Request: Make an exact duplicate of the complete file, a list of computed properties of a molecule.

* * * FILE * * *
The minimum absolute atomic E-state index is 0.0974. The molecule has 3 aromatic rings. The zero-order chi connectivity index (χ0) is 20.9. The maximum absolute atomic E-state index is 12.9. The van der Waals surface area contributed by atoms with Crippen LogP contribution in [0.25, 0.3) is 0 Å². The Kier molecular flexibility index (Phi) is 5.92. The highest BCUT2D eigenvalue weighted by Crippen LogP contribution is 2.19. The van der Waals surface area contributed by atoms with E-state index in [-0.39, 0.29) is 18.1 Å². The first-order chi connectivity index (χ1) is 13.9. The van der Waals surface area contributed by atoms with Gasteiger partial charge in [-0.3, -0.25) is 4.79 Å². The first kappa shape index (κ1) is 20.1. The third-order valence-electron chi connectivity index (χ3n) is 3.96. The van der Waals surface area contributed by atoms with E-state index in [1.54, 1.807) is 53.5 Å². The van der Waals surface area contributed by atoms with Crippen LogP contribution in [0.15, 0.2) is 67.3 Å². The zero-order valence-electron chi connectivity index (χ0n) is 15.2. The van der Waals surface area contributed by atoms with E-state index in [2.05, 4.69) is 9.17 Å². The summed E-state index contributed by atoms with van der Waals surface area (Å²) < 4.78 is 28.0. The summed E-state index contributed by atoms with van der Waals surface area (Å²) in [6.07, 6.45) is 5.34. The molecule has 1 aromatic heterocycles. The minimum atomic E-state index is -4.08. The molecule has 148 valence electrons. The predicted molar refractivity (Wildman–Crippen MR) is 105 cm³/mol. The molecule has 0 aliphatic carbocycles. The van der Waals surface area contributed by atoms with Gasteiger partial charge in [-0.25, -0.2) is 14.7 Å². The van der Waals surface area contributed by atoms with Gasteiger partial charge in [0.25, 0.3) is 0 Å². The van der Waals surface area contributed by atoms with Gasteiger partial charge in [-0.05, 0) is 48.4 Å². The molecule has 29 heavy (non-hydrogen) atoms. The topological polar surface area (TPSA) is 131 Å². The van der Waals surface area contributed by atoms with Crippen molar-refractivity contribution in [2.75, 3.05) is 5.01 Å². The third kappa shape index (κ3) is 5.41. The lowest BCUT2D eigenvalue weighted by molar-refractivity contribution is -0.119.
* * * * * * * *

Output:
The minimum absolute atomic E-state index is 0.0974. The molecule has 3 aromatic rings. The zero-order chi connectivity index (χ0) is 20.9. The maximum absolute atomic E-state index is 12.9. The van der Waals surface area contributed by atoms with Crippen LogP contribution in [0.25, 0.3) is 0 Å². The Kier molecular flexibility index (Phi) is 5.92. The highest BCUT2D eigenvalue weighted by Crippen LogP contribution is 2.19. The van der Waals surface area contributed by atoms with E-state index in [-0.39, 0.29) is 18.1 Å². The first-order chi connectivity index (χ1) is 13.9. The van der Waals surface area contributed by atoms with Gasteiger partial charge in [-0.3, -0.25) is 4.79 Å². The first kappa shape index (κ1) is 20.1. The third-order valence-electron chi connectivity index (χ3n) is 3.96. The van der Waals surface area contributed by atoms with E-state index in [1.54, 1.807) is 53.5 Å². The van der Waals surface area contributed by atoms with Crippen LogP contribution in [0.15, 0.2) is 67.3 Å². The zero-order valence-electron chi connectivity index (χ0n) is 15.2. The van der Waals surface area contributed by atoms with E-state index in [2.05, 4.69) is 9.17 Å². The summed E-state index contributed by atoms with van der Waals surface area (Å²) < 4.78 is 28.0. The summed E-state index contributed by atoms with van der Waals surface area (Å²) in [6.07, 6.45) is 5.34. The molecule has 1 aromatic heterocycles. The minimum atomic E-state index is -4.08. The molecule has 148 valence electrons. The predicted molar refractivity (Wildman–Crippen MR) is 105 cm³/mol. The molecule has 0 aliphatic carbocycles. The van der Waals surface area contributed by atoms with Gasteiger partial charge in [-0.25, -0.2) is 14.7 Å². The van der Waals surface area contributed by atoms with Gasteiger partial charge in [0.25, 0.3) is 0 Å². The van der Waals surface area contributed by atoms with Gasteiger partial charge in [-0.05, 0) is 48.4 Å². The molecule has 29 heavy (non-hydrogen) atoms. The topological polar surface area (TPSA) is 131 Å². The van der Waals surface area contributed by atoms with Crippen molar-refractivity contribution in [2.75, 3.05) is 5.01 Å². The third kappa shape index (κ3) is 5.41. The lowest BCUT2D eigenvalue weighted by molar-refractivity contribution is -0.119.